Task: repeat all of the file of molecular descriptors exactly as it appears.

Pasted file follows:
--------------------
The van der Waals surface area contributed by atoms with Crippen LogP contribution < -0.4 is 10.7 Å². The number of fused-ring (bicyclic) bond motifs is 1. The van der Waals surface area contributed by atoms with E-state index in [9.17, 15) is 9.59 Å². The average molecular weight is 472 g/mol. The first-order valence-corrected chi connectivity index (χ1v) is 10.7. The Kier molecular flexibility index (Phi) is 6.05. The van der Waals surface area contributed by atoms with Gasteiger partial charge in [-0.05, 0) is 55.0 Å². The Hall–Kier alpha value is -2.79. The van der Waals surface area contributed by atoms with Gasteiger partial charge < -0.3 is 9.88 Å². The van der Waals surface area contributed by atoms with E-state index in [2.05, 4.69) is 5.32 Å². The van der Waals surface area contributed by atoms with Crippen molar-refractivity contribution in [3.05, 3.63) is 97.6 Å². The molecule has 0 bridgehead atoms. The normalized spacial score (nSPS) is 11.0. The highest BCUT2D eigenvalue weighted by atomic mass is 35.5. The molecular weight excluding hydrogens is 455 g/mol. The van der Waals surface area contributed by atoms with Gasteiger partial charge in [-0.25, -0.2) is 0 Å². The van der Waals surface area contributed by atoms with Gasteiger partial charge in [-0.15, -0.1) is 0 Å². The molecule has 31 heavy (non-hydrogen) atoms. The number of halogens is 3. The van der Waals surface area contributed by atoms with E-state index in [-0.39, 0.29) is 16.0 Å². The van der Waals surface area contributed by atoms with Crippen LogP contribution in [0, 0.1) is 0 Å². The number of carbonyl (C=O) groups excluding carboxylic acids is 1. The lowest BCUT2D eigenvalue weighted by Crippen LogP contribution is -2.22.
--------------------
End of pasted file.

The van der Waals surface area contributed by atoms with Crippen LogP contribution < -0.4 is 10.7 Å². The number of fused-ring (bicyclic) bond motifs is 1. The van der Waals surface area contributed by atoms with E-state index in [9.17, 15) is 9.59 Å². The average molecular weight is 472 g/mol. The first-order valence-corrected chi connectivity index (χ1v) is 10.7. The Kier molecular flexibility index (Phi) is 6.05. The van der Waals surface area contributed by atoms with Gasteiger partial charge in [-0.05, 0) is 55.0 Å². The Hall–Kier alpha value is -2.79. The van der Waals surface area contributed by atoms with Gasteiger partial charge < -0.3 is 9.88 Å². The van der Waals surface area contributed by atoms with E-state index in [2.05, 4.69) is 5.32 Å². The van der Waals surface area contributed by atoms with Crippen molar-refractivity contribution in [3.05, 3.63) is 97.6 Å². The molecule has 0 bridgehead atoms. The normalized spacial score (nSPS) is 11.0. The highest BCUT2D eigenvalue weighted by atomic mass is 35.5. The molecular weight excluding hydrogens is 455 g/mol. The van der Waals surface area contributed by atoms with Gasteiger partial charge in [-0.25, -0.2) is 0 Å². The van der Waals surface area contributed by atoms with Gasteiger partial charge in [-0.15, -0.1) is 0 Å². The molecule has 31 heavy (non-hydrogen) atoms. The number of halogens is 3. The van der Waals surface area contributed by atoms with E-state index in [-0.39, 0.29) is 16.0 Å². The van der Waals surface area contributed by atoms with Crippen LogP contribution in [0, 0.1) is 0 Å². The number of carbonyl (C=O) groups excluding carboxylic acids is 1. The lowest BCUT2D eigenvalue weighted by Crippen LogP contribution is -2.22.